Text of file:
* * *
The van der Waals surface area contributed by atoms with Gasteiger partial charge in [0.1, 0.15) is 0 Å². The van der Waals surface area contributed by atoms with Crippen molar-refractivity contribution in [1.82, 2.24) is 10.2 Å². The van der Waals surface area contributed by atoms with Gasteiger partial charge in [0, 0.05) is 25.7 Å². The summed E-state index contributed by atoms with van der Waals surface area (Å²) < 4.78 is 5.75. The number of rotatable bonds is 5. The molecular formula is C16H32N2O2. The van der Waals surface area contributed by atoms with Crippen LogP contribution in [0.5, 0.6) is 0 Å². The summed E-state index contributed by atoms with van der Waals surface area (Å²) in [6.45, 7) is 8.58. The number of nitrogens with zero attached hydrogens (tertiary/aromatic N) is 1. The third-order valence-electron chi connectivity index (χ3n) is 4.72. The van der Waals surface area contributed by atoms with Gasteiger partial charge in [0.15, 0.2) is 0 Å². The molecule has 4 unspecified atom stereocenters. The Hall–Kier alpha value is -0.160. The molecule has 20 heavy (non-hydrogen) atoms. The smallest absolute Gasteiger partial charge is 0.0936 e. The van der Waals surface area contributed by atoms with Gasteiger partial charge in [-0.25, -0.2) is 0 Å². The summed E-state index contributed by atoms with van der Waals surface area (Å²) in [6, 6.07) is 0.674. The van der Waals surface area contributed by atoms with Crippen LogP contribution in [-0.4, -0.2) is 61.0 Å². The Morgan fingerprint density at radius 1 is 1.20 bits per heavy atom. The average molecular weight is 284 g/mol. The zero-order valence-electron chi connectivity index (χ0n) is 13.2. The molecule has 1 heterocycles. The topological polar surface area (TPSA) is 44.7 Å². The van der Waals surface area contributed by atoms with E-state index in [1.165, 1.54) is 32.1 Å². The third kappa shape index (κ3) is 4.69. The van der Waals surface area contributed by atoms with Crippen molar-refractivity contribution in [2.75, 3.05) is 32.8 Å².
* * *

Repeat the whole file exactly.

The van der Waals surface area contributed by atoms with Gasteiger partial charge in [0.1, 0.15) is 0 Å². The van der Waals surface area contributed by atoms with Crippen molar-refractivity contribution in [1.82, 2.24) is 10.2 Å². The van der Waals surface area contributed by atoms with Gasteiger partial charge in [0, 0.05) is 25.7 Å². The summed E-state index contributed by atoms with van der Waals surface area (Å²) < 4.78 is 5.75. The number of rotatable bonds is 5. The molecular formula is C16H32N2O2. The van der Waals surface area contributed by atoms with Crippen LogP contribution in [0.5, 0.6) is 0 Å². The summed E-state index contributed by atoms with van der Waals surface area (Å²) in [6.45, 7) is 8.58. The number of nitrogens with zero attached hydrogens (tertiary/aromatic N) is 1. The third-order valence-electron chi connectivity index (χ3n) is 4.72. The van der Waals surface area contributed by atoms with Gasteiger partial charge in [0.15, 0.2) is 0 Å². The molecule has 4 unspecified atom stereocenters. The Hall–Kier alpha value is -0.160. The molecule has 20 heavy (non-hydrogen) atoms. The smallest absolute Gasteiger partial charge is 0.0936 e. The van der Waals surface area contributed by atoms with Gasteiger partial charge in [-0.25, -0.2) is 0 Å². The summed E-state index contributed by atoms with van der Waals surface area (Å²) in [6, 6.07) is 0.674. The van der Waals surface area contributed by atoms with Crippen LogP contribution in [-0.4, -0.2) is 61.0 Å². The Morgan fingerprint density at radius 1 is 1.20 bits per heavy atom. The average molecular weight is 284 g/mol. The zero-order valence-electron chi connectivity index (χ0n) is 13.2. The molecule has 1 heterocycles. The topological polar surface area (TPSA) is 44.7 Å². The van der Waals surface area contributed by atoms with E-state index in [1.165, 1.54) is 32.1 Å². The third kappa shape index (κ3) is 4.69. The van der Waals surface area contributed by atoms with Crippen molar-refractivity contribution in [2.75, 3.05) is 32.8 Å².